What is Sociology?
- the study of society
- the study of our behavior as social beings, covering everything from the analysis of short contacts between anonymous individuals on the street to the study of global social processes
- the scientific study of social aggregations, the entities through which humans move throughout their lives
Famous People with Sociology Degrees
- Michele Obama
- Rev. Martin Luther King
- Rev. Jesse Jackson
- President Ronald Reagan
- Robin Williams
What do Sociology Students Learn?
According to a national study, undergraduate sociology students choose the major because teh find the classes to be intriguing, useful in understanding society, and relevant to making sense of their own lives.
To Understand the Social World
- The unspoken rules that guide our daily experiences
- The social structures that shape life outcomes
- How life experiences vary by race, ethnicity, class, gender and sexuality
- How to relate to people rom a variety of diferent ethnicities, cultures and backgrounds
- How to think critically to understand social problems, especially related to various forms of inequalities
Analytical and Technical Skills
- Develop evidence-based arguments and problem-solving skills
- Understand and analyze data
- Interpret and conduct social science research
What Can I Do with a Sociology Degree?
Graduates with a sociology degree often work in traditional business enviromens in areas such as marketing, sales and management. They also pursue careers in non-profit or educational organizations, in government social service agencies and as social researchers. Many others pursue careers directed at political or social change as advocates, lobbyists and grassroots community organizers.
About one-half of sociology undergraduates go on to pursue advanced or professional degrees in fields such as sociology, social work, public policy, law or business. Many of these jobs lead to further career advancement.
Students may add the optional human services concentration to their sociology major. These graduates are eligible to take the social work certification exam in Wisconsin. Passing this exam earns the credential, Certified Social Worker. This makes graduates further employable as social workers in Wisconsin. Social workers hold direct service positions in areas such as child welfare, corrections, mental heatlh, long term care, disability services, family service, case management and client advocacy.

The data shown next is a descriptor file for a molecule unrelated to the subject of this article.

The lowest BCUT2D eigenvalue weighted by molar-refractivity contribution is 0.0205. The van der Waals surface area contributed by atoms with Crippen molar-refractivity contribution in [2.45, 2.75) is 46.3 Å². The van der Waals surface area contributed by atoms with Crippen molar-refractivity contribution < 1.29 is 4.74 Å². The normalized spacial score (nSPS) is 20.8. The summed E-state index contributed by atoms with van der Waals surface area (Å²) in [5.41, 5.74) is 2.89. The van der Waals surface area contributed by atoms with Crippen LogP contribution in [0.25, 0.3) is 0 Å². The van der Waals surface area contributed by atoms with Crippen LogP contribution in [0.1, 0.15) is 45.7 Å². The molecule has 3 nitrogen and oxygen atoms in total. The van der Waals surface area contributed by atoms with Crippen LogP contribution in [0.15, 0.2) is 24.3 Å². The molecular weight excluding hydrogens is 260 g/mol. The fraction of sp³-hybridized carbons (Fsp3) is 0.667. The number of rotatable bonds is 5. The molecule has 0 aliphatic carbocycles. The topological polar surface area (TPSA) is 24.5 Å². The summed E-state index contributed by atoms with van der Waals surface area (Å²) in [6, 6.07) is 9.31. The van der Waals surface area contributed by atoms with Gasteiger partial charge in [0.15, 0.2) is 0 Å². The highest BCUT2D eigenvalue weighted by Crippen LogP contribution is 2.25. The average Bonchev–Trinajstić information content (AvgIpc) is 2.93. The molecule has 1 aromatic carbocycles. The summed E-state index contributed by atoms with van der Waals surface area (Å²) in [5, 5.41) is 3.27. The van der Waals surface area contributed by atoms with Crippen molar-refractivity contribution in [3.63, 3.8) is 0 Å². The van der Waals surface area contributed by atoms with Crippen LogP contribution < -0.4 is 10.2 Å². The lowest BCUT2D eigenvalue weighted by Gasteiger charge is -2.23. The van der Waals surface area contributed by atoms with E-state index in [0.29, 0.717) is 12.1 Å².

Employment for sociologists and social workers is predicted to grow faster than other occupations. The U.S. Bureau of Labor Statistics projects a 15 percent growth for sociologists and 19 percent growth for social workers from 2012 to 2022.
Required Interdisciplinary Classes (12 credits)
- SS 369: Social Science Statistics (4 cr)
- SS 370 U: Social Science Research Methods (4 cr)
- SS 484 3KX: Senior Social Science Seminar (4 cr)
Required Sociology Classes (8 credits)
- SOC 201 DJ: Introduction to Sociology or SOC 202 DJ: Introduction to Sociology: Self and Community (4 cr)
- SOC 402: Theories of Society (4 cr)
Electives (Select any for a total of 18 credits)
- SOC 203 JQ: Social Problems and Social Change (4 cr)
- SOC/WS 207 DJQ: Intro to LGBTQ+ Studies (4 cr)
- SOC/ENVS 303 2E: Food and Social Justice (4 cr)
- SOC/ETHS 309 D: Race and Ethnicity (4 cr)
- SOC/CJ 311: Sociology of Law (4 cr)
- SOC/CJ 340: Theories of Deviance (4 cr)
- SOC/ETHS 385 2DG: Bridging Borders: US/Mexico Immigration (4 cr)
- SOC 330 D: Health, Illness and Society (4 cr)
- SOC/WS 326Q: Human Sexualities (4 cr)
- SS 371 2: Society in Action
- HS 302: Social Welfare and Policy (4 cr)
- HS 305: Human Behavior and Social Environment (4 cr)
Human Services Concentration
In Addition to Sociology Major Requirements:
- HS 300/PSY 301 Methods of Human Service/Case Management (4 cr)
- HS 302 Social Welfare and Policy (4 cr)
- HS 303 Advanced Social Change Skills (4 cr)
- HS 304 Group Methods in Human Services (4 cr)
- HS 305 Human Behavior & Social Environment (4 cr)
- HS 400 Human Services Internship (4 cr)
Eighteen credits in sociology, anthropology and/or criminal justice with the particular sequence of courses to be developed by the student in consultation with an advisosr in the Social Science Department.
Sociology Major or Minor: Julie Whitaker, Ph.D at firstname.lastname@example.org
Human Services Concentration in Sociology: Patricia Egan, MS, MSW, CSAC at email@example.com